After all the struggle and the effort, we tend to want a “quick fix” — a book, a conference, a coach, an encounter, a miraculous deliverance, a program — something that will be effective and preferably pain-free. We want God (or someone else) to do something to us or for us, for a once-for-all victory so that we won’t have to keep wrestling with the same old issues.

One of the greatest revelations of my life was that I can choose my thoughts and think things on purpose. In other words, I don’t have to just think about whatever falls into my mind. This was a life-changing revelation for me because as I think in my heart, so am I. I like to say it like this: Where my mind goes, my body follows.

Let me share an example: Justin decided to give His life to Jesus two months ago. He does all the right things but he is still struggling with anger. He says, “I can’t stop my outbursts. I get really irritated at the way people treat me. Every day I pray to God, but everyday people still make me angry.” He also confided that he is constantly struggling with lustful thoughts.

Harry, 67 years old, has been a Christian all his adult life. He grew up with a father who verbally abused him. “I can still hear my father saying-you’ll never amount to anything! You’re good for nothing!” And the damage still hangs on even though Harry is now a grandfather and loves God.

The struggles may not be identical, but many Christians are caught up in major battles in their mind. As Christians, we are told that the old way of thinking has gone, the new has come, but where reality hits the road-we fall short- especially in our thought life. Unfortunately, the old way of thinking has not gone away. Many of us still struggle with temptations in our mind, bitterness, depression, fear, hopelessness, frustrations, problems, and putting it bluntly-evil thoughts. To be a successful Christian means to follow Jesus, to obey His teachings, to love others, to grow spiritually. But this battle still rages in the mind.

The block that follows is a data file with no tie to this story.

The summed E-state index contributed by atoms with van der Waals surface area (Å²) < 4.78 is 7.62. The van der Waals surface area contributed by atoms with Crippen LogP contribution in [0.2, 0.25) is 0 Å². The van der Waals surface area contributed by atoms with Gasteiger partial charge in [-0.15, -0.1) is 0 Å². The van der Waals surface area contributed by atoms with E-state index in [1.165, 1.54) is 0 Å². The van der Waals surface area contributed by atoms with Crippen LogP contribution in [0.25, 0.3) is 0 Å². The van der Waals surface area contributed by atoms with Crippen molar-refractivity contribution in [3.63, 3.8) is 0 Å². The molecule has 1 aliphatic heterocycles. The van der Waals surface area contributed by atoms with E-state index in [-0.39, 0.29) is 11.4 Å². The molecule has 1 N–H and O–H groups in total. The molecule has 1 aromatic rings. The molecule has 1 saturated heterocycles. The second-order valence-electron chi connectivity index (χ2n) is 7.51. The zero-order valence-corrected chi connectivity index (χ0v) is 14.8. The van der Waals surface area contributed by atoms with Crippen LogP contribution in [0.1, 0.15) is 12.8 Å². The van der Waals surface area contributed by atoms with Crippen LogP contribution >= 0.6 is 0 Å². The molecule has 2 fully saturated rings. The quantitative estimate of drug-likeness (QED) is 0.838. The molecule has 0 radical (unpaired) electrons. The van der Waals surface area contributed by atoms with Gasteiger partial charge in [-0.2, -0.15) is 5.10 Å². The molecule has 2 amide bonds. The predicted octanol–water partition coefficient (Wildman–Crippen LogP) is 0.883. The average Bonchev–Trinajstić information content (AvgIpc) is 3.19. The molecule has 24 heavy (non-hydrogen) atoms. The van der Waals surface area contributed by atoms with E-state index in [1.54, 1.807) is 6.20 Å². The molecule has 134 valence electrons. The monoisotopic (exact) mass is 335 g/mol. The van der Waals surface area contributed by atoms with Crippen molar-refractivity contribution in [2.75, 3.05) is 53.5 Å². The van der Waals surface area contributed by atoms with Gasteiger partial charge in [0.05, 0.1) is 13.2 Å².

God’s solution to this battle is not simply to pray more. Prayer is important but we need to do more than pray. So when you pray, “Oh God, renew my mind,” you are acting much like a child that says, “Mom, do my homework for me.” Most responsible parents would say, “No!”

When it comes to renewing your mind, God will do His part, but not your part.

In my own walk with God, I have discovered some helpful principles about how the renewal of the mind takes place.

If you would like to learn more, join me next week where I will share with you some helpful principles on how transformation takes place. Let me share a snippet…Deep, lasting renewal of the mind is a process. It rarely happens overnight. It involves training, testing, and time. There are no shortcuts. We hear of people being dramatically delivered from drug or alcohol addiction, and we may wonder, “Why doesn’t God do that for me? Why do I have to struggle with this food addiction, with lust, worry, and fear, with an unbridled tongue?”

Join me next week to find out more. Remember to follow us on our social media handles on FacebookYouTubeTwitter and Instagram.

Till next time, take care, be safe and God strengthen you.